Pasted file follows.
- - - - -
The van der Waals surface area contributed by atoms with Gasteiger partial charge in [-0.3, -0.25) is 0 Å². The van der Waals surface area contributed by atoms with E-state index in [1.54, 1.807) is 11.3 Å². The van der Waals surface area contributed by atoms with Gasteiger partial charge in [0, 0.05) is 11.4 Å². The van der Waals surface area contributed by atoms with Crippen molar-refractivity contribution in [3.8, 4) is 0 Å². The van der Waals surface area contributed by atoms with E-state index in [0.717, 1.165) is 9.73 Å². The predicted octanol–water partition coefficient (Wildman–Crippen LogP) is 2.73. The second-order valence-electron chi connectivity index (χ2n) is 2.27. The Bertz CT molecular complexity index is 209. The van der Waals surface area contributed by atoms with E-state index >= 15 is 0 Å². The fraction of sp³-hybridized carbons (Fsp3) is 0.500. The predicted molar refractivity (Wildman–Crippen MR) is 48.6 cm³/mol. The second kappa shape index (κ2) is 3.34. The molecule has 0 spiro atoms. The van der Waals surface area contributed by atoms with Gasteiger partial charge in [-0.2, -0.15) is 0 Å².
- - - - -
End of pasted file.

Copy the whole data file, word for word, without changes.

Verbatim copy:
The van der Waals surface area contributed by atoms with Gasteiger partial charge in [-0.3, -0.25) is 0 Å². The van der Waals surface area contributed by atoms with E-state index in [1.54, 1.807) is 11.3 Å². The van der Waals surface area contributed by atoms with Gasteiger partial charge in [0, 0.05) is 11.4 Å². The van der Waals surface area contributed by atoms with Crippen molar-refractivity contribution in [3.8, 4) is 0 Å². The van der Waals surface area contributed by atoms with E-state index in [0.717, 1.165) is 9.73 Å². The predicted octanol–water partition coefficient (Wildman–Crippen LogP) is 2.73. The second-order valence-electron chi connectivity index (χ2n) is 2.27. The Bertz CT molecular complexity index is 209. The van der Waals surface area contributed by atoms with E-state index >= 15 is 0 Å². The fraction of sp³-hybridized carbons (Fsp3) is 0.500. The predicted molar refractivity (Wildman–Crippen MR) is 48.6 cm³/mol. The second kappa shape index (κ2) is 3.34. The molecule has 0 spiro atoms. The van der Waals surface area contributed by atoms with Gasteiger partial charge in [-0.2, -0.15) is 0 Å².